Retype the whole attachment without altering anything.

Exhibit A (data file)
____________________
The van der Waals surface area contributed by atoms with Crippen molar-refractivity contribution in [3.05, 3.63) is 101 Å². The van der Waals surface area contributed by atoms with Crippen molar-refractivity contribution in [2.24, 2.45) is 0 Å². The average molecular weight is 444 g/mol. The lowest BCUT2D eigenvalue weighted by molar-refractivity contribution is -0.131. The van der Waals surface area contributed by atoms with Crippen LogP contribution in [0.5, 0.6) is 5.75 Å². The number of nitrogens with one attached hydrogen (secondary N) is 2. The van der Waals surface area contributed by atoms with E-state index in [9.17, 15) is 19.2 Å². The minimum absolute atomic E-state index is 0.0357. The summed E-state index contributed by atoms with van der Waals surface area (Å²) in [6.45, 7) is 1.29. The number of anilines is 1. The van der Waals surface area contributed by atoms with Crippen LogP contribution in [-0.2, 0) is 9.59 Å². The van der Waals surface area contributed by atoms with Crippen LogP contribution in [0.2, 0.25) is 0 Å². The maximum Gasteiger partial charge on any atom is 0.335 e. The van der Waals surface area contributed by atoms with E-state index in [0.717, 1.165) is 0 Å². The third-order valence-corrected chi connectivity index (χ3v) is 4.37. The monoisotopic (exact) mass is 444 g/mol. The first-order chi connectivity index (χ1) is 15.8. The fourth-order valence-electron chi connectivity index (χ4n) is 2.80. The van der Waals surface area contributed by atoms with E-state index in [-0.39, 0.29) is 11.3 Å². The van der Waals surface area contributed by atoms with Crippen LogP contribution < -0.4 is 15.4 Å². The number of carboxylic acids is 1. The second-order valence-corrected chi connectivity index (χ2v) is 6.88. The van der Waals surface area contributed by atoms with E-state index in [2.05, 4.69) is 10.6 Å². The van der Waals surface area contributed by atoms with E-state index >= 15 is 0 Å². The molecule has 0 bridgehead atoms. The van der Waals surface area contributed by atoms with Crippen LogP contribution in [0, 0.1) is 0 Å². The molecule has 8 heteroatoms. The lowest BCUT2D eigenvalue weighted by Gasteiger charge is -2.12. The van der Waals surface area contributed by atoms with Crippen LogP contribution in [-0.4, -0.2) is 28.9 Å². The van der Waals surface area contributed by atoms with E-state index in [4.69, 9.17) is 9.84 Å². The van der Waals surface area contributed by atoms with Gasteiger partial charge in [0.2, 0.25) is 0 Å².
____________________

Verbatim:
The van der Waals surface area contributed by atoms with Crippen molar-refractivity contribution in [3.05, 3.63) is 101 Å². The van der Waals surface area contributed by atoms with Crippen molar-refractivity contribution in [2.24, 2.45) is 0 Å². The average molecular weight is 444 g/mol. The lowest BCUT2D eigenvalue weighted by molar-refractivity contribution is -0.131. The van der Waals surface area contributed by atoms with Crippen LogP contribution in [0.5, 0.6) is 5.75 Å². The number of nitrogens with one attached hydrogen (secondary N) is 2. The van der Waals surface area contributed by atoms with E-state index in [9.17, 15) is 19.2 Å². The minimum absolute atomic E-state index is 0.0357. The summed E-state index contributed by atoms with van der Waals surface area (Å²) in [6.45, 7) is 1.29. The number of anilines is 1. The van der Waals surface area contributed by atoms with Crippen LogP contribution in [-0.2, 0) is 9.59 Å². The van der Waals surface area contributed by atoms with Crippen LogP contribution in [0.2, 0.25) is 0 Å². The maximum Gasteiger partial charge on any atom is 0.335 e. The van der Waals surface area contributed by atoms with E-state index in [0.717, 1.165) is 0 Å². The third-order valence-corrected chi connectivity index (χ3v) is 4.37. The monoisotopic (exact) mass is 444 g/mol. The first-order chi connectivity index (χ1) is 15.8. The fourth-order valence-electron chi connectivity index (χ4n) is 2.80. The van der Waals surface area contributed by atoms with E-state index in [-0.39, 0.29) is 11.3 Å². The van der Waals surface area contributed by atoms with Crippen LogP contribution < -0.4 is 15.4 Å². The number of carboxylic acids is 1. The second-order valence-corrected chi connectivity index (χ2v) is 6.88. The van der Waals surface area contributed by atoms with E-state index in [2.05, 4.69) is 10.6 Å². The van der Waals surface area contributed by atoms with E-state index >= 15 is 0 Å². The molecule has 0 bridgehead atoms. The van der Waals surface area contributed by atoms with Crippen LogP contribution in [0, 0.1) is 0 Å². The molecule has 8 heteroatoms. The lowest BCUT2D eigenvalue weighted by Gasteiger charge is -2.12. The van der Waals surface area contributed by atoms with Crippen LogP contribution in [-0.4, -0.2) is 28.9 Å². The van der Waals surface area contributed by atoms with E-state index in [4.69, 9.17) is 9.84 Å². The van der Waals surface area contributed by atoms with Gasteiger partial charge in [0.2, 0.25) is 0 Å².